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Your Groceries now delivered in Zero Minutes

This article by Shivaji Dasgupta, Managing Director, Inexgro Brand Advisory, tries to find a sustainable bridge between demand and supply, constantly fuelled by the possibilities of technology

Shivaji Dasgupta

Considering the pace of evolution demonstrated by delivery aggregators, the above headline is only partially exaggerated. Very soon, aided by AI tools which have remote access to the refrigerator and larder, pre-emptive ordering can well be a seamless reality with stocks being replaced on a real-time basis.

This article tries to find a sustainable bridge between demand and supply, constantly fuelled by the possibilities of technology. What is uniquely remarkable, is the rapid ruthlessness of customer expectation, stocks expected to arrive in lesser time that two T20 Cricket overs. The homemakers, until very recently, used to painstakingly write out a monthly ration list, with the only sporadic top-ups being perishables and indulgences, as the norm was, and the list was also a source of savings as well. In many households, even in the most hypermarket era, the shopping excursion was a pleasure trip involving children and seniors alike.

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This shift can partially be explained by nuclear families and sporadic demand patterns, due to travel, and this does render the monthly ration arrival redundant, also the average shopping basket today has a greater presence of perishables than ever before. But the larger reason is clearly psychological, as customers today suffer from a Limitless Pampering syndrome, where at a service level they’re constantly seeking the next high, however irrelevant or unsustainable it may be. Business owners are clearly considering these high-profile interventions, however unreasonable, to emerge as clear sources of value and to influence the holy grail of valuation. 

This is in fact a manifestation of a deeper psychological disorder, from a consumer perspective, as we have simply stopped being satisfied with what we have. As a result of our affluence, we seek the higher mojo, and this is usually designed to pamper our ever-demanding egos, which is constantly on evaluation mode, and thus many of these dramatic value additions, like ten-minute delivery, do not truthfully add to meaningful value. But then this is the Gold Rush revisited in consumer economies, and such unreasonable service excesses are part of the new deal.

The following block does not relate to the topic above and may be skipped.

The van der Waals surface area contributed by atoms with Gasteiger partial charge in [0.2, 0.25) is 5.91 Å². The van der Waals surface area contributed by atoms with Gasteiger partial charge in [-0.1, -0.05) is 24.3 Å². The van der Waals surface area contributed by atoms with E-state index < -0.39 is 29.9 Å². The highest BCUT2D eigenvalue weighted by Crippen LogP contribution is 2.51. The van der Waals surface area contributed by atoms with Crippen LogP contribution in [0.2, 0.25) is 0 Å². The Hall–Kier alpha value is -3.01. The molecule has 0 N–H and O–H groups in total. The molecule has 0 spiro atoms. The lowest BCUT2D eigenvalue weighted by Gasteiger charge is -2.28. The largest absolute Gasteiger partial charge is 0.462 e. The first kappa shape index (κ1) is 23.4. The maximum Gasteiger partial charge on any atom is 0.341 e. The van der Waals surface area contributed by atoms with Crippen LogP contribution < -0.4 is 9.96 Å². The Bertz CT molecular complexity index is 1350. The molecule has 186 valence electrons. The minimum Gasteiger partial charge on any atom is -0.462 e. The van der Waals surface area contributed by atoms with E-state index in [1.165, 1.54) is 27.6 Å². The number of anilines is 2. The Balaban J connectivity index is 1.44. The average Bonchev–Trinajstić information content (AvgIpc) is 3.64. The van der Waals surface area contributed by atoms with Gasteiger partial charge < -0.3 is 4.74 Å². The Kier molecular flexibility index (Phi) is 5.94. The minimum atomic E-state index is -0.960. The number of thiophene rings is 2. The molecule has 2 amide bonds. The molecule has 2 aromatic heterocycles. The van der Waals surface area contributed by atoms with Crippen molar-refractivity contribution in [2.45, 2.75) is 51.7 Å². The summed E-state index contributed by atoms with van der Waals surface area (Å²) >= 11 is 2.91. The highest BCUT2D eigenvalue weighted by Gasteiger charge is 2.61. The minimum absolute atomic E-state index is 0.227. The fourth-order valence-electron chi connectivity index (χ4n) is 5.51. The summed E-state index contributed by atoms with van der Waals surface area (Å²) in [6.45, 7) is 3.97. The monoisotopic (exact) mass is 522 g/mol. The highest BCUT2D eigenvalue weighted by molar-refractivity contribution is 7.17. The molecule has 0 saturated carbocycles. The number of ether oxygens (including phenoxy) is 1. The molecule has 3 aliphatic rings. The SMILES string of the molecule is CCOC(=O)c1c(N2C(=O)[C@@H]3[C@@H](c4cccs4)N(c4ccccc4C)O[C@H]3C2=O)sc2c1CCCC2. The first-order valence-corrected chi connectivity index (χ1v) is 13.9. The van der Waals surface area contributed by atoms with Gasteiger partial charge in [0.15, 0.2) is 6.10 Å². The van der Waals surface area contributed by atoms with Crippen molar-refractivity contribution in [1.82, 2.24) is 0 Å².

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What is immensely notable is the physical danger posed to delivery personnel, and the vehicular eco system at large, by these frenetic timelines in a disorganized road system. India still has an astoundingly high road accident rate and the sudden proliferation of kamikaze bikers out to deliver bread and cheese may well add to the chaos, these are certainly no essential services. The impact on their mental health is also worth considering, as the stress levels for unacceptable delays mount up every second. I sincerely believe that every consumption can live with an optimal waiting period and this is a trick we are missing in the hypersonic quest for value addition. 

Knowing how modern marketing minds works, I would sincerely urge a shift towards a new age technology-based thinking system and not physical acceleration of delivery. Which means AI-based shopping patterns, digital tracking of home stocks and price offers leading to a culture of predictive shopping baskets and thus delivery. This is a sensible and sensitive way of delighting the customers and building a truthful relationship, as opposed to constantly sparring with traffic rules and parking protocols. 

The Limitless Pampering syndrome is sincerely damaging to all in the eco system, most importantly the customers who are surely paying more for smaller quantities of goods. Technology, usually the accelerator, must now act as a speed breaker, insisting on an intelligent and intuitive customer journey. 

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